It was 7:35am and I walked like a zombie on a flight of steps clutching a heavy hand-carry on my shoulders and a purse that refused to stay put on my arm. After switching two flights and waiting at the stop-over to get to Pakistan from the United Kingdom, I was too tired to function properly and vowed to take an escalator the next time I came across one at the airport.
However, the next escalator that I saw wasn’t functioning, so I had to use it as a regular staircase and standing at the flight of steps, as I looked down, I saw a sea of people waiting impatiently at the immigration counter.
As an unaccompanied female travelling alone, I made my way to the ladies’ counter only to find that there was no official standing behind it. Several tired passengers were already bickering with the Lahore airport officials, asking them to expedite the process and get more officials to man the counters. There were no proper queues, so people were standing wherever they thought that the line was the shortest or trying to heckle their way into the lines. The staff left some of the counters unmanned or did not pay heed to which queue should be standing in front of which counter, eg the old passengers’ counter should have had the aged passengers standing in front of it, etc. A bit shamefaced I looked at the queue of international passengers who were just entering Pakistan. This was the first impression that they were going to form about my country. At the counter, there was a bold sign which read Visa on Arrival for International groups, in line with the government’s new visa policy to uplift tourism.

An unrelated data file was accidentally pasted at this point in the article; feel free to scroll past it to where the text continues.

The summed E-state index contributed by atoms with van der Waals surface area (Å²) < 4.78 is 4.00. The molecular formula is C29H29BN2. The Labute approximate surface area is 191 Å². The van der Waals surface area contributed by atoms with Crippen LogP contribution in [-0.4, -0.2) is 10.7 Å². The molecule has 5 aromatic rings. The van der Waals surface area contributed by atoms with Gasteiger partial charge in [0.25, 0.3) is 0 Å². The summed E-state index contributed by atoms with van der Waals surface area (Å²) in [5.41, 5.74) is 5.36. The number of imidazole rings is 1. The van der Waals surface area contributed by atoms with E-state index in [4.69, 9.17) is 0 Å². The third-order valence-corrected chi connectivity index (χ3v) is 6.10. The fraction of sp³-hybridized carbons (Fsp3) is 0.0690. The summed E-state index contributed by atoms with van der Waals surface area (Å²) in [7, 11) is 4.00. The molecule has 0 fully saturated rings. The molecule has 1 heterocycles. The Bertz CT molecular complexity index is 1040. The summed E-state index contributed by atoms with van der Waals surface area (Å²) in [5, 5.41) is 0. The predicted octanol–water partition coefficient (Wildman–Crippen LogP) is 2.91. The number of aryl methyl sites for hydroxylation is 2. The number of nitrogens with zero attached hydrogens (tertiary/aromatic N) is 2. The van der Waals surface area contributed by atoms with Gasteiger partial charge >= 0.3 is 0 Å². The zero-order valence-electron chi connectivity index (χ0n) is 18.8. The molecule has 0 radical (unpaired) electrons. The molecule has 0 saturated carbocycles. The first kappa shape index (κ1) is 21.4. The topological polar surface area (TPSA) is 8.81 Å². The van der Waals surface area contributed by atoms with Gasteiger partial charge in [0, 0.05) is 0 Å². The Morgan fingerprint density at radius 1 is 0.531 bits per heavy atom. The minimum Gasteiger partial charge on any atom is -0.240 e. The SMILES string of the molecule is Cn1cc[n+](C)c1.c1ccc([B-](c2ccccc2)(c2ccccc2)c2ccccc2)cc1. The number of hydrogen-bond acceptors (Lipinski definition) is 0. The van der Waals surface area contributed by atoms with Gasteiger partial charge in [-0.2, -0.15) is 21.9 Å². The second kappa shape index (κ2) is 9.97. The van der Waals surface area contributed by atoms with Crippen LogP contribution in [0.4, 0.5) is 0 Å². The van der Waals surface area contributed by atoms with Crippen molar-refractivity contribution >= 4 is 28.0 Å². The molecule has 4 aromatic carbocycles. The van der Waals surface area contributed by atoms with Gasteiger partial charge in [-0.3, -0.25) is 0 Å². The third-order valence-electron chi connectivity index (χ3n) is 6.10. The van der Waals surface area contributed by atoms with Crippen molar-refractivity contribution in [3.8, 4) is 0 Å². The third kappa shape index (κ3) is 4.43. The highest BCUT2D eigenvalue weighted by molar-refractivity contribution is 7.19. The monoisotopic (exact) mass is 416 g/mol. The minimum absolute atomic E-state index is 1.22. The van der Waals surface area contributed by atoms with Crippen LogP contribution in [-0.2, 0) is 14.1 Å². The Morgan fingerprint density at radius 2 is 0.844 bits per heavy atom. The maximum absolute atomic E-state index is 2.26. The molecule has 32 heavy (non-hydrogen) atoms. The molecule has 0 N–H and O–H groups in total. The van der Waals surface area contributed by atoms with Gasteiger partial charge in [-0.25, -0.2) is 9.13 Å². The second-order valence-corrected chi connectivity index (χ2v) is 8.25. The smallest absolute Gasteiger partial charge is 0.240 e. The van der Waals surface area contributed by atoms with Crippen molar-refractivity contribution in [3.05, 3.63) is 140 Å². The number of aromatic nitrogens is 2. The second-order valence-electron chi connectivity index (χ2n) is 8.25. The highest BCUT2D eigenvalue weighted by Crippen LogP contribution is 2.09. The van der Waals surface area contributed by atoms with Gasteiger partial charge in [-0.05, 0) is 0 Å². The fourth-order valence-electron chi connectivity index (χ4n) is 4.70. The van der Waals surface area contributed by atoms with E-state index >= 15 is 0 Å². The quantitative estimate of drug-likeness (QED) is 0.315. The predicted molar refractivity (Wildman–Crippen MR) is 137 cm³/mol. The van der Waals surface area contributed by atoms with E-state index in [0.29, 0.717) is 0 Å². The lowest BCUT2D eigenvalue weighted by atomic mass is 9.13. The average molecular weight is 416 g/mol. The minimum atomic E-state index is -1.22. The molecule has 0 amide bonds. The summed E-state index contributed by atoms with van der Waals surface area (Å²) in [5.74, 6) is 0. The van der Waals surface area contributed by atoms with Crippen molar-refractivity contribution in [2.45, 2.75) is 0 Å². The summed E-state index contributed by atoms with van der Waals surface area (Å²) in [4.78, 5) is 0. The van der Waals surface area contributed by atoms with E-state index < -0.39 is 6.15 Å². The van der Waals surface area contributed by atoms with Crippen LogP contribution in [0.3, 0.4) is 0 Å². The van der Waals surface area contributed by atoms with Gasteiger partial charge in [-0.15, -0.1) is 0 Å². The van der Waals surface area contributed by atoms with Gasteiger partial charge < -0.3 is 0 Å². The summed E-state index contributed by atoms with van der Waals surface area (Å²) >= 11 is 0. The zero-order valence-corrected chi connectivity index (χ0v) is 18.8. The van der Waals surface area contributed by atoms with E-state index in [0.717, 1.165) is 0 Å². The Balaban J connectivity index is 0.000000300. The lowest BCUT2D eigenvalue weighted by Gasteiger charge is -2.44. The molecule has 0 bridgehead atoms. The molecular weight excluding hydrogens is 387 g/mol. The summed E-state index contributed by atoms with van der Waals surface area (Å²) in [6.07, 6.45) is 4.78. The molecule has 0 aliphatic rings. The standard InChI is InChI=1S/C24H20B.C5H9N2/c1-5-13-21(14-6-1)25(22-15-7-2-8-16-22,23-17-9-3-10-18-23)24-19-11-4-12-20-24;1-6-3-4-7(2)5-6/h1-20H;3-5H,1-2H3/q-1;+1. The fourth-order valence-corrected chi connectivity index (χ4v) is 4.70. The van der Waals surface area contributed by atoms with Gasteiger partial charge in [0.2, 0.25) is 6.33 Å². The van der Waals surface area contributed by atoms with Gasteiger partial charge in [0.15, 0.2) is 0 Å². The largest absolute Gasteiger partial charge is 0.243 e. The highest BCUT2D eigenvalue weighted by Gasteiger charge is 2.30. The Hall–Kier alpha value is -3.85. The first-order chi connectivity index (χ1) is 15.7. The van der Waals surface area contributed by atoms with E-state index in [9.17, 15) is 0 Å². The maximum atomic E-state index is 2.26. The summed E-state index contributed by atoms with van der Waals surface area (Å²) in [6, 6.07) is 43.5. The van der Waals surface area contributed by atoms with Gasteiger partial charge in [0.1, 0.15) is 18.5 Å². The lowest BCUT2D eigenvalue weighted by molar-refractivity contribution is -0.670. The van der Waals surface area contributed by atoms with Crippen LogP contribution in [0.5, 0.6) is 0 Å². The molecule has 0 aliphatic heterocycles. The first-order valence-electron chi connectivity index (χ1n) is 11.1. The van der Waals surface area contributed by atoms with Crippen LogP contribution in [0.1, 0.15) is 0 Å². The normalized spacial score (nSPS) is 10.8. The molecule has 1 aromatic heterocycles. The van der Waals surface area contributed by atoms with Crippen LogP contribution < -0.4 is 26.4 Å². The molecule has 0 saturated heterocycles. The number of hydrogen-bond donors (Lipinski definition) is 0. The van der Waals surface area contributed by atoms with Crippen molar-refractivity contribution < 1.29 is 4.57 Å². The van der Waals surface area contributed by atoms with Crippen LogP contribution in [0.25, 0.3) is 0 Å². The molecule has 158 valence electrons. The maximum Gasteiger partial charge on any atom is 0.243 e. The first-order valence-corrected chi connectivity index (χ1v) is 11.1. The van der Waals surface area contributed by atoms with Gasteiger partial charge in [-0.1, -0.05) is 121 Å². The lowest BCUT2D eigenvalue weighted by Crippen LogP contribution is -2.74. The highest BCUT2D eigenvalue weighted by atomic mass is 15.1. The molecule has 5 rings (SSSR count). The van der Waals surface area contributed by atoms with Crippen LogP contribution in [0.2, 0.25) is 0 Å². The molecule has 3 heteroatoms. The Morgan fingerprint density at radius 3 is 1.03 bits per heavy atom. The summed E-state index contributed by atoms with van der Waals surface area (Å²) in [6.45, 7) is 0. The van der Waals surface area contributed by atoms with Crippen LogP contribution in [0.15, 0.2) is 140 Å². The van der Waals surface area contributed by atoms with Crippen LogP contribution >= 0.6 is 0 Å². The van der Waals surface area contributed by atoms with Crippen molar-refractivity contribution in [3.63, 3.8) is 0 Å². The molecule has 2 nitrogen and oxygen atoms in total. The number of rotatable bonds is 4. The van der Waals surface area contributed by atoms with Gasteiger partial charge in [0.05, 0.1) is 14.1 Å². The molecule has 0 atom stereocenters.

Forbes has listed Pakistan as one of the 10 coolest places to go in 2019 and 1.75 million tourists visited Pakistan in 2017 alone, according to Pakistan Tourism Development Corporation’s statistics.
For someone who loves Pakistan and would really like to show its best face to tourists, these are the changes that I recommend that the government and we as Pakistanis can incorporate to showcase our country. More and more tourists will hopefully make their way to Pakistan with the improvement in the security situation and in keeping with government’s plans to develop new tourist destinations, these changes will go a long way in leaving a good impression on the tourists.
DISCIPLINE AT AIRPORTS, RAILWAY STATIONS AND ON BUSES — the government needs to make sure that enough staff is hired at the airports/railway stops/bus counters etc to enable the staff to man the counters in an efficient manner. The escalators should be running and in the absence of fans, air conditioners should be switched on, so that weary and exhausted passengers don’t faint from the heat, after enduring long hours of travel. If power cuts have to happen, then they should be scheduled and remain consistent throughout the day. The parking facilities should also be better managed, so it becomes easier for guests to get a taxi or reach their cars, after coming out of the airport/railway or bus stops.
The government needs to make sure that enough staff are hired at airports, railway stops and bus counters to run the counters in an efficient manner. The escalators should be running and in the absence of fans, air conditioners should be switched on so that weary and exhausted passengers don’t faint from the heat after enduring long hours of travel
CLEANLINESS — Pakistan has some of the most scenic tourist destinations in the world. However, if you visit Murree, Siri Paye, Saiful Malook Lake, Shogran, Naran, Kaghan, Azad Kashmir and other tourist spots, garbage can be seen scattered everywhere, which becomes a major eyesore and a health hazard. A solid waste management company should be set up for maintaining cleanliness in tourist destinations and heavy fines should be imposed on people caught littering these spots, to set an example for others. The litter problem should be resolved by the government on an urgent basis, but at the same time, we Pakistanis should also avoid throwing our garbage in these areas, and instead take the litter with us or throw it in the proper garbage dumps.